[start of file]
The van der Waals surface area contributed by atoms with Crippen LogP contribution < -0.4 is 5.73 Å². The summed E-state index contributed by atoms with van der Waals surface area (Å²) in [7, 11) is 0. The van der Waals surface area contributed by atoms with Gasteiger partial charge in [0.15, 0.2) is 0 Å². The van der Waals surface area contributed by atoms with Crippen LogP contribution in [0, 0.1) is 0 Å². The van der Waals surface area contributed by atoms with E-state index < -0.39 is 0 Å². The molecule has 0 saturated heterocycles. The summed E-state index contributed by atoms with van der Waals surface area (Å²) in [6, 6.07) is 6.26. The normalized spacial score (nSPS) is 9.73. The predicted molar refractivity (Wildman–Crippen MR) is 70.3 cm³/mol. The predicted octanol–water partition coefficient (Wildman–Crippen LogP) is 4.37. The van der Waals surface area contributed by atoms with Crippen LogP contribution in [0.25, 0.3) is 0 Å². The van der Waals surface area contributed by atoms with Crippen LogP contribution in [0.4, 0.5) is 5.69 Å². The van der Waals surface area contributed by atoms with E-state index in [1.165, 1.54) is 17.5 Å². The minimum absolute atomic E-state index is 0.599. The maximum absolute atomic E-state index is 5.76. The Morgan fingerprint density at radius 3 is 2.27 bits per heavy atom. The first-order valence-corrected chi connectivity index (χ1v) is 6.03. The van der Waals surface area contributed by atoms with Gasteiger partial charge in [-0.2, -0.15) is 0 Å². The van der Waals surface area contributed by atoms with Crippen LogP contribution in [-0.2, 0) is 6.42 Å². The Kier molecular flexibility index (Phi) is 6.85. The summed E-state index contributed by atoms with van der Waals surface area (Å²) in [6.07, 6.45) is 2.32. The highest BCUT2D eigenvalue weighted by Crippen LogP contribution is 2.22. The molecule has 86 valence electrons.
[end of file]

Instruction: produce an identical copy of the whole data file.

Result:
The van der Waals surface area contributed by atoms with Crippen LogP contribution < -0.4 is 5.73 Å². The summed E-state index contributed by atoms with van der Waals surface area (Å²) in [7, 11) is 0. The van der Waals surface area contributed by atoms with Gasteiger partial charge in [0.15, 0.2) is 0 Å². The van der Waals surface area contributed by atoms with Crippen LogP contribution in [0, 0.1) is 0 Å². The van der Waals surface area contributed by atoms with E-state index < -0.39 is 0 Å². The molecule has 0 saturated heterocycles. The summed E-state index contributed by atoms with van der Waals surface area (Å²) in [6, 6.07) is 6.26. The normalized spacial score (nSPS) is 9.73. The predicted molar refractivity (Wildman–Crippen MR) is 70.3 cm³/mol. The predicted octanol–water partition coefficient (Wildman–Crippen LogP) is 4.37. The van der Waals surface area contributed by atoms with Crippen LogP contribution in [0.25, 0.3) is 0 Å². The van der Waals surface area contributed by atoms with Crippen LogP contribution in [0.4, 0.5) is 5.69 Å². The van der Waals surface area contributed by atoms with E-state index in [1.165, 1.54) is 17.5 Å². The minimum absolute atomic E-state index is 0.599. The maximum absolute atomic E-state index is 5.76. The Morgan fingerprint density at radius 3 is 2.27 bits per heavy atom. The first-order valence-corrected chi connectivity index (χ1v) is 6.03. The van der Waals surface area contributed by atoms with Gasteiger partial charge in [-0.2, -0.15) is 0 Å². The van der Waals surface area contributed by atoms with Crippen LogP contribution in [-0.2, 0) is 6.42 Å². The Kier molecular flexibility index (Phi) is 6.85. The summed E-state index contributed by atoms with van der Waals surface area (Å²) in [6.07, 6.45) is 2.32. The highest BCUT2D eigenvalue weighted by Crippen LogP contribution is 2.22. The molecule has 86 valence electrons.